Chinese companies, which are increasingly de-listing from U.S. exchanges, need to review their directors’ and officers’ (D&O) liability insurance program to ensure they are sufficiently covered from the very litigation they are seeking to avoid, according to new advice issued by Marsh Wednesday. High Bay Led Lights
According to Marsh’s Risk Spotlight, navigating the complexities of taking a company private can expose directors and officers to increased litigation risk from disgruntled shareholders, and existing D&O liability insurance policies may not offer appropriate protection. Led High Bay Lamps
“Many Chinese companies are choosing to de-list from U.S. exchanges due to an aggressive shareholder litigation culture and onerous reporting requirements,” said Stella Tse, Asia Leader for Marsh’s Financial and Professional Risks Practice. “However, during the de-listing process, shareholders frequently dispute the cash consideration offered in an effort to ‘bump up’ the price by alleging breach of fiduciary duty and insider trading, among other claims.” China Led Ceiling Panel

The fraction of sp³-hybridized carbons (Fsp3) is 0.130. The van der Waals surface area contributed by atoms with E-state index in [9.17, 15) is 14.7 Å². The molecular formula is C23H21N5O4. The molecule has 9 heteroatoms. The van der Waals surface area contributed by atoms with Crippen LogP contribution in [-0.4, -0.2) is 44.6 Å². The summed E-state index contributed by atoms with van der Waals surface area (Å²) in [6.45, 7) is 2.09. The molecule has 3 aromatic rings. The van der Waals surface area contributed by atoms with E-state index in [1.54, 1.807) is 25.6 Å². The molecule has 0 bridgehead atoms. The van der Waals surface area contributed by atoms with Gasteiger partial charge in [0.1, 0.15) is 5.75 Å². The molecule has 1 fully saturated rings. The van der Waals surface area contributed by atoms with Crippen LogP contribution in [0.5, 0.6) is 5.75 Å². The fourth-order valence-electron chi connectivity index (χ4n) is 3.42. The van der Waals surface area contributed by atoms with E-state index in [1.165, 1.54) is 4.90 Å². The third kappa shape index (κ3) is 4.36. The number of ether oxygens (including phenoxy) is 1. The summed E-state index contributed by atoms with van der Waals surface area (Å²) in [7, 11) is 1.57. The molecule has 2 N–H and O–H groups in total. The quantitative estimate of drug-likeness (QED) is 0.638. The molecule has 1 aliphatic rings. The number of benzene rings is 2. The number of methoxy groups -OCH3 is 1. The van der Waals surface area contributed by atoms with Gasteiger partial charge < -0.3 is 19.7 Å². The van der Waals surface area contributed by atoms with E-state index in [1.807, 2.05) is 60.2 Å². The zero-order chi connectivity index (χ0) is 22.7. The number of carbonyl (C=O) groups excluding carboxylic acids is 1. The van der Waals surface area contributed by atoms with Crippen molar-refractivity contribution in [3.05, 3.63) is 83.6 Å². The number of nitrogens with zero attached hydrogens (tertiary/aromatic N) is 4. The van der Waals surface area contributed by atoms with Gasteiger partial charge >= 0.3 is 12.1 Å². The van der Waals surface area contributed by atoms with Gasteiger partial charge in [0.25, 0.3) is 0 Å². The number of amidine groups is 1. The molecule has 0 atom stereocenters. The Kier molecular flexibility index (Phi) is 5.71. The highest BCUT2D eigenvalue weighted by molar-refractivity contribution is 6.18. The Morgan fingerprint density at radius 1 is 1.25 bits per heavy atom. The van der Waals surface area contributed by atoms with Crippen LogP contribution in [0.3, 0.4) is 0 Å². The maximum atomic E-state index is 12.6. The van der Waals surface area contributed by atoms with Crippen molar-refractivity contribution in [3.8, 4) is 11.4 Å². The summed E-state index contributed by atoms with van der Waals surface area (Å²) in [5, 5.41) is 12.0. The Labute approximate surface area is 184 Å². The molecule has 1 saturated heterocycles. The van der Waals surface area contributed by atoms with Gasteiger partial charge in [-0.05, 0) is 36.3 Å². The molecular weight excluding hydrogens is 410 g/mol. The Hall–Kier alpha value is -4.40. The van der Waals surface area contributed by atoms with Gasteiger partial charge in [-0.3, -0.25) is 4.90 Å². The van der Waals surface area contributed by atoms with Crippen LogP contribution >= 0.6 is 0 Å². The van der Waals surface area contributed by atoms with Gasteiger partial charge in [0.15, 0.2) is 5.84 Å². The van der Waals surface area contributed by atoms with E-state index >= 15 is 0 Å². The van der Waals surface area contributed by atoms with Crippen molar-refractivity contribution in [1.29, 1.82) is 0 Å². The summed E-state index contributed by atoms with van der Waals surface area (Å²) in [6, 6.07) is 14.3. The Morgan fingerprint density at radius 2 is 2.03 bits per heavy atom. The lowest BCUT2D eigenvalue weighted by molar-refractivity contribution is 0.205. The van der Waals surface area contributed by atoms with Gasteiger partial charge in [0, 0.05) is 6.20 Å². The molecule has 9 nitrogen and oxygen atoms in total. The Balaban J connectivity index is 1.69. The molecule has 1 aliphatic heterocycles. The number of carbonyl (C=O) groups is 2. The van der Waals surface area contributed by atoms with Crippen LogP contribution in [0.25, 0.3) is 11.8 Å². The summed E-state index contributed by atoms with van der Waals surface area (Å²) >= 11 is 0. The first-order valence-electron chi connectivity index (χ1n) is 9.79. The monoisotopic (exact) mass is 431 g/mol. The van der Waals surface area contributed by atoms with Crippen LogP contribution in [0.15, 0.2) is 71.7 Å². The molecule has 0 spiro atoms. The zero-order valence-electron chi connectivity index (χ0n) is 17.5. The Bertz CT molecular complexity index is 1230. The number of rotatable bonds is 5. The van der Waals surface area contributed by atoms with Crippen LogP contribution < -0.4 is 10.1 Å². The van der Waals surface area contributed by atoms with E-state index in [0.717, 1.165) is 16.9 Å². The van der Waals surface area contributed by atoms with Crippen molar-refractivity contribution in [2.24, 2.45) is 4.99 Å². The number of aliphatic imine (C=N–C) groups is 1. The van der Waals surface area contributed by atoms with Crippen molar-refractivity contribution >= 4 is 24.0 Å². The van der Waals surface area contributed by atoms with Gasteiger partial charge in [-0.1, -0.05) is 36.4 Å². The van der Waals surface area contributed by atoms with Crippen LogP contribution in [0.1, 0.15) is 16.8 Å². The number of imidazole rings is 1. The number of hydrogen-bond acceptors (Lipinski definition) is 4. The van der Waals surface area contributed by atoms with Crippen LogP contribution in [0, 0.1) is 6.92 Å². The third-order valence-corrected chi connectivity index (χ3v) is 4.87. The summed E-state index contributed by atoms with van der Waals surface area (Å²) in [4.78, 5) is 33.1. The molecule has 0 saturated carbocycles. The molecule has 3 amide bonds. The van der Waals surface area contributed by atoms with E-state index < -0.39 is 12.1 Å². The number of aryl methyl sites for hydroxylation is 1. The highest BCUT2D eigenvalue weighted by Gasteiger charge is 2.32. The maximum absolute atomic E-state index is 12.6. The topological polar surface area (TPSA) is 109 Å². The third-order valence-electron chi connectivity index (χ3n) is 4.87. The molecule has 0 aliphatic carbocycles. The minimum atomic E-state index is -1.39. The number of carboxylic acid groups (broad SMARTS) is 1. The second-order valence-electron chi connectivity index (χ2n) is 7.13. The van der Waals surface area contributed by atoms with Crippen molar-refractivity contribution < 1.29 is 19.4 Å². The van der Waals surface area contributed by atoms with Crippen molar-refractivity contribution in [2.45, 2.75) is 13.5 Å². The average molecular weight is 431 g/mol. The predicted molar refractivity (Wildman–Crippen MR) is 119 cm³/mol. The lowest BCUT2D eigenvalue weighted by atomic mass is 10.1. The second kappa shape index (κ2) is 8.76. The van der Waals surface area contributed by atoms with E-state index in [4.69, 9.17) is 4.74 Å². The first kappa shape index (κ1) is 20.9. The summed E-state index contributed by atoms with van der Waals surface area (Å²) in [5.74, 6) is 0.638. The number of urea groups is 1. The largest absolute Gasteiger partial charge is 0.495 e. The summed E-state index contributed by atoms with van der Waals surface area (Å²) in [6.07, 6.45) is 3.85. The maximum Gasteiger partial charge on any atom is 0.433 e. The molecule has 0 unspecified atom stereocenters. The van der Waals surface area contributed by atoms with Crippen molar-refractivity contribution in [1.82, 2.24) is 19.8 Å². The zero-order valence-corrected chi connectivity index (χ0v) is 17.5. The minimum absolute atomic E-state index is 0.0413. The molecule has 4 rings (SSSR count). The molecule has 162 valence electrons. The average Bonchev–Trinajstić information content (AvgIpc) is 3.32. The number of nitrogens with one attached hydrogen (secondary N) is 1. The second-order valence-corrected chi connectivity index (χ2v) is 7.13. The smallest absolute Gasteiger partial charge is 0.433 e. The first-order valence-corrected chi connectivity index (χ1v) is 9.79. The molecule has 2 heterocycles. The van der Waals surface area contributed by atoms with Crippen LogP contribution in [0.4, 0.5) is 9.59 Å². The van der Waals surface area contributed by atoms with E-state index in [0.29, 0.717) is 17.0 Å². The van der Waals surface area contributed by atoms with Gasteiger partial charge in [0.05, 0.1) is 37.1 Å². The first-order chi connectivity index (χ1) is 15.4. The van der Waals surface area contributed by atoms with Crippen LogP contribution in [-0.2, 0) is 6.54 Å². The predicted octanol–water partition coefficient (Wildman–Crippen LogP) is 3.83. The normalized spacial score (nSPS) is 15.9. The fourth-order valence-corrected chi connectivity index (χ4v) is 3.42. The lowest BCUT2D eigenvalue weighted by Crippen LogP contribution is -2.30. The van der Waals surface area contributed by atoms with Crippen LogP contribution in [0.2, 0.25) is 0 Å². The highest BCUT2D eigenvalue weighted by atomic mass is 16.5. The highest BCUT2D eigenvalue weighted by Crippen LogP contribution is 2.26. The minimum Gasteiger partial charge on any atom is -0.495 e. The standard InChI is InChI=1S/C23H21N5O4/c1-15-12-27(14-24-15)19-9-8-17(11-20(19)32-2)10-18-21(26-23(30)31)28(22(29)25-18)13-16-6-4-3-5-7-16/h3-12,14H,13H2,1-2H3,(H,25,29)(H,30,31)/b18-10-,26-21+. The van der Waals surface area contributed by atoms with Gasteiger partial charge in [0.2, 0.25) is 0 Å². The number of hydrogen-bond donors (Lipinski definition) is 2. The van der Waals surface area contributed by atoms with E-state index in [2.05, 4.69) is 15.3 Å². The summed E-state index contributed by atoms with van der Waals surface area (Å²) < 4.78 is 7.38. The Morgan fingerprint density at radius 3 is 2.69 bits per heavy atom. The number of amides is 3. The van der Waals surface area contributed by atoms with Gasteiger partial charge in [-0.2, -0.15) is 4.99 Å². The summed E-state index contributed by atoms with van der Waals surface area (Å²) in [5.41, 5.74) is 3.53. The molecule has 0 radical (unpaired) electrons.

“It is critical that companies considering de-listing review their options early. Once the decision has been made to de-list or go private, executives need to ensure that their D&O liability insurance program provides enough protection both throughout and after the process.”
The complexity of the business, legal and regulatory environment surrounding de-listings significantly increases the litigation risk. Most D&O liability insurance policies cease automatically on change of corporate control, usually defined as a merger, sale or any event that results in a change of over 50% of the voting power of the board. This is typically the case in taking a company private.